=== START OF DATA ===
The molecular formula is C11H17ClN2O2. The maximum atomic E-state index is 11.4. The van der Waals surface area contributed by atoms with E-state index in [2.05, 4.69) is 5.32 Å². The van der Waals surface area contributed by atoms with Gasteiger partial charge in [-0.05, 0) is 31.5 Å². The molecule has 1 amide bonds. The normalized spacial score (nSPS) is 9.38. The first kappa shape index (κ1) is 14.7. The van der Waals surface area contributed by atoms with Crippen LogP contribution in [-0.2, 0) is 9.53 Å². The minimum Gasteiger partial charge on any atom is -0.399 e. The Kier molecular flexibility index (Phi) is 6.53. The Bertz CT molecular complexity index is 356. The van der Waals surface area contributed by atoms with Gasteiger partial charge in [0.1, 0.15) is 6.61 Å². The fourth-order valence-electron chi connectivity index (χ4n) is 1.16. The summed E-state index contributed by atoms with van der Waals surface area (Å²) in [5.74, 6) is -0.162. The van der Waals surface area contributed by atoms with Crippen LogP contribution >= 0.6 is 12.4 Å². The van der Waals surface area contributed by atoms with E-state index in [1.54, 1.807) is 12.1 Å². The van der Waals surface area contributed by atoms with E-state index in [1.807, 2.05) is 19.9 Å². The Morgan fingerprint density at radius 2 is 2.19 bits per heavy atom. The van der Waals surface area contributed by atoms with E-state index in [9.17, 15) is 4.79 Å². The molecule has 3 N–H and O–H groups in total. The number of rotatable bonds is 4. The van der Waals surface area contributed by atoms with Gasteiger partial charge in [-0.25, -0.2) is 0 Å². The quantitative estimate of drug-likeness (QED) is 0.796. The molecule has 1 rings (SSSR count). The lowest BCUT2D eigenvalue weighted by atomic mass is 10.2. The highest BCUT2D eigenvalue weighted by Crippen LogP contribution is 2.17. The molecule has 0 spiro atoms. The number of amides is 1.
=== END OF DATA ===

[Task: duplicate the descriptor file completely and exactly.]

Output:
The molecular formula is C11H17ClN2O2. The maximum atomic E-state index is 11.4. The van der Waals surface area contributed by atoms with E-state index in [2.05, 4.69) is 5.32 Å². The van der Waals surface area contributed by atoms with Gasteiger partial charge in [-0.05, 0) is 31.5 Å². The molecule has 1 amide bonds. The normalized spacial score (nSPS) is 9.38. The first kappa shape index (κ1) is 14.7. The van der Waals surface area contributed by atoms with Crippen LogP contribution in [-0.2, 0) is 9.53 Å². The minimum Gasteiger partial charge on any atom is -0.399 e. The Kier molecular flexibility index (Phi) is 6.53. The Bertz CT molecular complexity index is 356. The van der Waals surface area contributed by atoms with Gasteiger partial charge in [0.1, 0.15) is 6.61 Å². The fourth-order valence-electron chi connectivity index (χ4n) is 1.16. The summed E-state index contributed by atoms with van der Waals surface area (Å²) in [5.74, 6) is -0.162. The van der Waals surface area contributed by atoms with Crippen LogP contribution >= 0.6 is 12.4 Å². The van der Waals surface area contributed by atoms with E-state index in [1.54, 1.807) is 12.1 Å². The van der Waals surface area contributed by atoms with E-state index in [1.807, 2.05) is 19.9 Å². The Morgan fingerprint density at radius 2 is 2.19 bits per heavy atom. The van der Waals surface area contributed by atoms with E-state index in [9.17, 15) is 4.79 Å². The molecule has 3 N–H and O–H groups in total. The number of rotatable bonds is 4. The van der Waals surface area contributed by atoms with Gasteiger partial charge in [-0.25, -0.2) is 0 Å². The quantitative estimate of drug-likeness (QED) is 0.796. The molecule has 1 rings (SSSR count). The lowest BCUT2D eigenvalue weighted by atomic mass is 10.2. The highest BCUT2D eigenvalue weighted by Crippen LogP contribution is 2.17. The molecule has 0 spiro atoms. The number of amides is 1.